Fury, the self-styled “Gypsy King”, took to social media after Pulev was knocked out, saying he would knock out his fellow British heavyweight “inside three rounds”.
An agreement in principle for Joshua, who retained his WBA, WBO, and IBF belts, and WBC champion Fury for two meetings in 2021 has been in place since earlier this year.
Asked how long it would take to complete a deal, Hearn replied: “A couple of days.
“There is no reason we cannot complete the deal and then move on and solve the other problems.
“We need to write to the governing bodies and say ‘yes we have a deal’ and we will now talk to the various sites and confirm the dates shortly for what I suppose will be the end of May.”
There are some potential stumbling blocks, including if Fury is forced to fight Deontay Wilder for the third time and Joshua could be told by the WBO to face mandatory challenger Oleksandr Usyk.
But Hearn insisted: “The only hitch I can think of is Wilder. If the court orders the Fury rematch, and it doesn’t sound as though they will, then it is out of our hands.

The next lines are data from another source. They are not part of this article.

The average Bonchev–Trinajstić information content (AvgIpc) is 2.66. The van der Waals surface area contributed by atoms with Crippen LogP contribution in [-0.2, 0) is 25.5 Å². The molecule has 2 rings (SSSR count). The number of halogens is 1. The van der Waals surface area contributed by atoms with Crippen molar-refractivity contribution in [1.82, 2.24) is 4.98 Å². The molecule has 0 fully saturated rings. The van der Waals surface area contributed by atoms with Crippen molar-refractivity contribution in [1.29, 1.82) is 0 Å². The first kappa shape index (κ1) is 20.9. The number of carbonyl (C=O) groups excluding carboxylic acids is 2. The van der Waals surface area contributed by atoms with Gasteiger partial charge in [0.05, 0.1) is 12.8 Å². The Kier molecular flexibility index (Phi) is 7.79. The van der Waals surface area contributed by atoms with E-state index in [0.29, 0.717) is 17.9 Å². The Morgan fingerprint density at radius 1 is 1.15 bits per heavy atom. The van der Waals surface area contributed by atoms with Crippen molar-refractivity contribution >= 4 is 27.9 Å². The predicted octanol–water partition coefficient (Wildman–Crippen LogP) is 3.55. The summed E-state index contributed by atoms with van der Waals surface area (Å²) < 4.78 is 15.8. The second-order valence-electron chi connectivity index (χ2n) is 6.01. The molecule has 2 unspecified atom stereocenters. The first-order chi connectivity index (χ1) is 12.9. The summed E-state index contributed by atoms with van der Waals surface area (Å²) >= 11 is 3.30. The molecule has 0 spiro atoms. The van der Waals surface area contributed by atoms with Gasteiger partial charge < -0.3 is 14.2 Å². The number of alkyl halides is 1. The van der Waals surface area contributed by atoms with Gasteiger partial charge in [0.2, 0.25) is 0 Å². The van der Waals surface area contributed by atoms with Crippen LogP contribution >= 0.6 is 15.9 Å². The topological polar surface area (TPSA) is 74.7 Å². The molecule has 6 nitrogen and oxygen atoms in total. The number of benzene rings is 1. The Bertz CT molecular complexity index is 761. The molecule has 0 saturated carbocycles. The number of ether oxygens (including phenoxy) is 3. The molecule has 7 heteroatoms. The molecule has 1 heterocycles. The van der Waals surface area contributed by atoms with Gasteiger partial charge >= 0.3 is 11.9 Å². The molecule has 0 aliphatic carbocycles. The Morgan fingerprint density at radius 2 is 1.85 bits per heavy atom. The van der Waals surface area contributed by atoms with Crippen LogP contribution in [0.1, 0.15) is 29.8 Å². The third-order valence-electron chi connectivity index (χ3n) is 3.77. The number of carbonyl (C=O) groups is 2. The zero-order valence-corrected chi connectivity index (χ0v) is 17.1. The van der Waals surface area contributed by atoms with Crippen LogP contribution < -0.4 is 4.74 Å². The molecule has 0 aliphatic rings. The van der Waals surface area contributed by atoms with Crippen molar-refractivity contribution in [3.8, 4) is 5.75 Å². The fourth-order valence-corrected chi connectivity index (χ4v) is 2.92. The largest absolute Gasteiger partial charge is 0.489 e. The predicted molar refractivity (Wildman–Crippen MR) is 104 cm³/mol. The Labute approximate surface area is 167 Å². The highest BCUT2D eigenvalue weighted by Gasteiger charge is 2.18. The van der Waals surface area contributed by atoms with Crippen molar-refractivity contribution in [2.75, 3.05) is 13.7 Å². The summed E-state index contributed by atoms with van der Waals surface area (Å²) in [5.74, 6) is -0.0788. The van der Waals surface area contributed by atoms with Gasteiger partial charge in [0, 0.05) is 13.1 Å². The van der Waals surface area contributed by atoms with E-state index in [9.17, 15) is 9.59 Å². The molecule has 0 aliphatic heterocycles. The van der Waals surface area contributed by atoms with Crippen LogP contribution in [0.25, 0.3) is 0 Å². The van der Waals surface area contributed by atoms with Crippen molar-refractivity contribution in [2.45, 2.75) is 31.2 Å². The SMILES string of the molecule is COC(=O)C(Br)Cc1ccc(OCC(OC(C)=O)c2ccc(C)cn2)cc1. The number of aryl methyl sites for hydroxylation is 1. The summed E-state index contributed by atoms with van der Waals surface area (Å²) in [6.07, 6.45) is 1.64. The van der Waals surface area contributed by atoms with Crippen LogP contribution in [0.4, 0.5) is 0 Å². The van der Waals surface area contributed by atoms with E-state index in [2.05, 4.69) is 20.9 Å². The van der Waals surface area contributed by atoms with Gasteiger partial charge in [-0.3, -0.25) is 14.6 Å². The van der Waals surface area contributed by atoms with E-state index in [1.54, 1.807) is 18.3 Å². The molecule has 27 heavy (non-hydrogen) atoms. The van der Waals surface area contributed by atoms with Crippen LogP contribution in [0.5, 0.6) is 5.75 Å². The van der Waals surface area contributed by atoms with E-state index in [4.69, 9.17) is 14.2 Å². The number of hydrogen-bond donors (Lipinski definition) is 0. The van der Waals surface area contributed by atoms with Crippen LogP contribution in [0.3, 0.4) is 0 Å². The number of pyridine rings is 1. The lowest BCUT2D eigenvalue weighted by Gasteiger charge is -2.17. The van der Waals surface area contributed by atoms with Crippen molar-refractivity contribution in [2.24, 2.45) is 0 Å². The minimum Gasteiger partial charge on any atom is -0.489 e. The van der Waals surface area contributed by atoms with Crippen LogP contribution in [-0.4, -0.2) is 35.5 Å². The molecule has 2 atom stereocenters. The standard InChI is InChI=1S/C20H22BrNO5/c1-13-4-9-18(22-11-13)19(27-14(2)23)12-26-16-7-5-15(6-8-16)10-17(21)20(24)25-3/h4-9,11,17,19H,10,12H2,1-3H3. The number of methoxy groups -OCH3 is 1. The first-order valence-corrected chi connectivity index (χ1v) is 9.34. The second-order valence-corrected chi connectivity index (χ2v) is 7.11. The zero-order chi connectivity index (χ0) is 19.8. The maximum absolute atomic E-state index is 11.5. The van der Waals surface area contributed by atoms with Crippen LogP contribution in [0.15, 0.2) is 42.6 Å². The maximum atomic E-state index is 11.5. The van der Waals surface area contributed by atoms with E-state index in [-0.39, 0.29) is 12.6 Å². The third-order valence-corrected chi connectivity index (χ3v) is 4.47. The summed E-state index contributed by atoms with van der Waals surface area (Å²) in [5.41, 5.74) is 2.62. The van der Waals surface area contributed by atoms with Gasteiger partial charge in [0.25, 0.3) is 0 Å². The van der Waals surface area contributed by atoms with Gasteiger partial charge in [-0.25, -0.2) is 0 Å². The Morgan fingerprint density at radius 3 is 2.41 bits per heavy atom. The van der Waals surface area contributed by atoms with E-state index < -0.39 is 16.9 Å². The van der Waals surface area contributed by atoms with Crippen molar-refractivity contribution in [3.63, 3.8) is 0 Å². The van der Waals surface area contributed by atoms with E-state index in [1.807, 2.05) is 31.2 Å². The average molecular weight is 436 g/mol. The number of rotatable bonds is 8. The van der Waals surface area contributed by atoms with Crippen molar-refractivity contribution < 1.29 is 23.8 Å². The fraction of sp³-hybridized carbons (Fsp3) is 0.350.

“That is the only way it falls through is if something stops their side. That isn’t me saying they don’t want it — they do. But if the court orders it then we will have to fight Usyk.”
Matchroom promoter Hearn disputed Fury’s gung-ho assessment of his chances, saying Joshua would knock him out.
“AJ got hit once maybe with a right hand (against Pulev), that was about it,” he said. “Fury and Pulev probably punch as hard as each other, Fury is not a devastating puncher, but he is a lot better than Pulev.
“It is an undisputed fight, it should be the toughest fight out there, but I’ve always fancied him to beat Tyson Fury, always.”
Fury has revealed he has asked his lawyers to help remove him from the BBC’s sports personality of the year shortlist.
The heavyweight champion said he asked “politely” when he posted an Instagram message earlier this month.
But he has now taken further steps to be removed from the list of contenders and instructed his lawyers to send a letter to the BBC.
Fury’s previous appearance on the shortlist in 2015 caused controversy, with more than 100,000 people signing a petition calling for the boxer’s removal over a series of outspoken comments on homophobia and abortion.
But in 2018 Fury’s omission from the final list, following his draw against Wilder, drew criticism from the boxer’s camp.
This year’s shortlist also includes Formula One world champion, world snooker champion Ronnie O’Sullivan and Liverpool captain Jordan Henderson.